Release date: September 13, 2011
Worship Music represents the best of classic and modern Anthrax. Some three years in the making, the band’s 10th studio effort is the first in eight years and the first to feature vocalist Joey Belledonna since 1990’s The Persistence of Time.
With the exception of lead guitarist Rob Caggiano, Worship Music finds the band’s seminal line-up back together for what turned out to be an audacious slab of crushing metal. Guitarist Scott Ian, the band’s only permanent member, drummer Charlie Benante, bassist Frank Bello, with Belladonna and Caggiano have given Anthrax fans reason to jump in the pit all over again.
Worship Music was originally completed in 2009 with Dan Nelson on vocals. The album was shelved when Nelson left the band, and with the return of Belladonna a major re-write and re-recording was undertaken. While it would have been intriguing to listen to the first version of the album, or what it might have been with long time vocalist John Bush (who temporarily signed back on), hearing Belladonna brings back strong headbanging memories.
One of my concerns, and that of many Anthrax fans going into Worship Music was how Joey’s return would impact the sound of this record, and even John Bush fans should be aptly impressed. This is Belladonna’s best performance with Anthrax to date.
The album opens with the table-setting intro “Worship”, which bleeds into “Earth On Hell”, which is a more than adequate sonic interpretation of where our world is at this moment. One can even find some death metal flavor here. This kicks off a solid hour of the finest Anthrax has had to offer since 1987’s Among the Living or The Persistence of Time.
Next up is the lead-off single “The Devil You Know”, which brings a modern feel to the classic Anthrax sound. The band have matured and settled in here. There is modern production and years of experience which washes away some of the rawness of the band’s early 80’s sound, but the music is by no means a mellowing of the band’s in-your-grill signature.
The old school pummelling begins in earnest on “Fight ‘Em Til You Can’t” which is either a song about zombies or a very thinly veiled tongue-in-cheek shot at American politicians. I prefer the idea of the latter. The song starts off with a radio transmission warning listeners that the dead have risen from the grave to attack the living. Yep, sounds like politicians to me.
“I’m Alive” is a melodic bone crusher with some excellent guitar work from Caggiano. Church bells ring in the epic feeling of “In The End”, which is one of the album’s stand out tracks. A big chorus wrapped in tight riffing, and death march drumming from Benante.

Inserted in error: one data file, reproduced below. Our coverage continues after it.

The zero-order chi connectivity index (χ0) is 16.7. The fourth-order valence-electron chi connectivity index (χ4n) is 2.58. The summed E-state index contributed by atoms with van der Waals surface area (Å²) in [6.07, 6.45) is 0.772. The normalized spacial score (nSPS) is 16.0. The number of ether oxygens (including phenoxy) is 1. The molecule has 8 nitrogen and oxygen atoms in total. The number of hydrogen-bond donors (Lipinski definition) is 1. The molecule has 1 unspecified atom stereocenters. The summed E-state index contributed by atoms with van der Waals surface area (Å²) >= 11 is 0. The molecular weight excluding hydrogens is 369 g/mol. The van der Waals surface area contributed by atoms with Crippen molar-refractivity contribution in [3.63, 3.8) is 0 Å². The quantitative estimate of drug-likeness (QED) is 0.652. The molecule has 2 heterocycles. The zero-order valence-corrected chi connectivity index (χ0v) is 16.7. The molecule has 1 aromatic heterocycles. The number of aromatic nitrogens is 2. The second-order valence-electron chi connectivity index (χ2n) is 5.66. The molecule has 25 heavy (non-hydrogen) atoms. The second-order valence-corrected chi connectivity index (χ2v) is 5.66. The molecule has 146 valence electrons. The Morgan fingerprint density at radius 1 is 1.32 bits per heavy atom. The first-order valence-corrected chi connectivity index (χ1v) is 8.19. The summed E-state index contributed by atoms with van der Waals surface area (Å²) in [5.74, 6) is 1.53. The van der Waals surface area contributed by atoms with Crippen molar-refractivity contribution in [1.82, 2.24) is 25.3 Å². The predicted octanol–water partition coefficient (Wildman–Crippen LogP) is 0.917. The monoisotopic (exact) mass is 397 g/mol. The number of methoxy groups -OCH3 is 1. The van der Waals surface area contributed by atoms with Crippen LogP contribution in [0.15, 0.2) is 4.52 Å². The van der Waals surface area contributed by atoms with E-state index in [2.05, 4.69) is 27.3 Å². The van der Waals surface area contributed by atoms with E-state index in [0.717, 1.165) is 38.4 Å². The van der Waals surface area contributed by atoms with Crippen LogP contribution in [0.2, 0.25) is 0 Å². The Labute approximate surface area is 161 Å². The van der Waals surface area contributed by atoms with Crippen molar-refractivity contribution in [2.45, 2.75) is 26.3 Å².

Another of the album’s highlights is “Judas Priest” which melds a variety of metal styles into one unique and powerful track. Arguably the best all around song on the album. I could even hear the song’s namesake performing this track.
On “Crawl” you truly get a sense that Belladona has found vocal freedom on this record. Scott Ian has said the band really wanted to give Joey free reign on this album to make his vocal performances his own. Not just here but throughout the record, you get can feel Joey’s energy unleashed.
“The Constant” leads off with an almost Crowbar/Down type vibe. While not particularly sludgy, that doomy feel is there on the verses.
Benante and Bello save their best performances for the crushing finale, “Revolution Screams”. While the guitar drives the track it is the jackhammer drumming and rumbling bass lines that are the gut punch. In fact, throughout the album it is the combo of Bello and Benante that solidify that Anthrax signature more than anything else. “Revolution Screams” offers some serious mind, and finger, numbing fretwork as well. Ian and Caggiano wear their callouses thin on this beast. Just listening to the song is a full body work out.
Buried beyond the end of “Revolution Screams” is the hidden track, “New Noise”. A metal-hop cover of a song originally performed by Sweden’s hardcore punk act, Refused.
With Worship Music, the fourth member of the Big 4 has made a statement album that shows its still deserving of its place in this exclusive quartet. Belladonna sounds as good as he did two decades ago, and Ian and Benante have really amassed some of their best material in ages. Here’s hoping that cooler heads and common sense prevail, and this line-up stays together to usher in a new decade of Anthrax. Worship Music is a shot in the arm that metal needed.
Buy it, crank it, and let the Anthrax army rise again!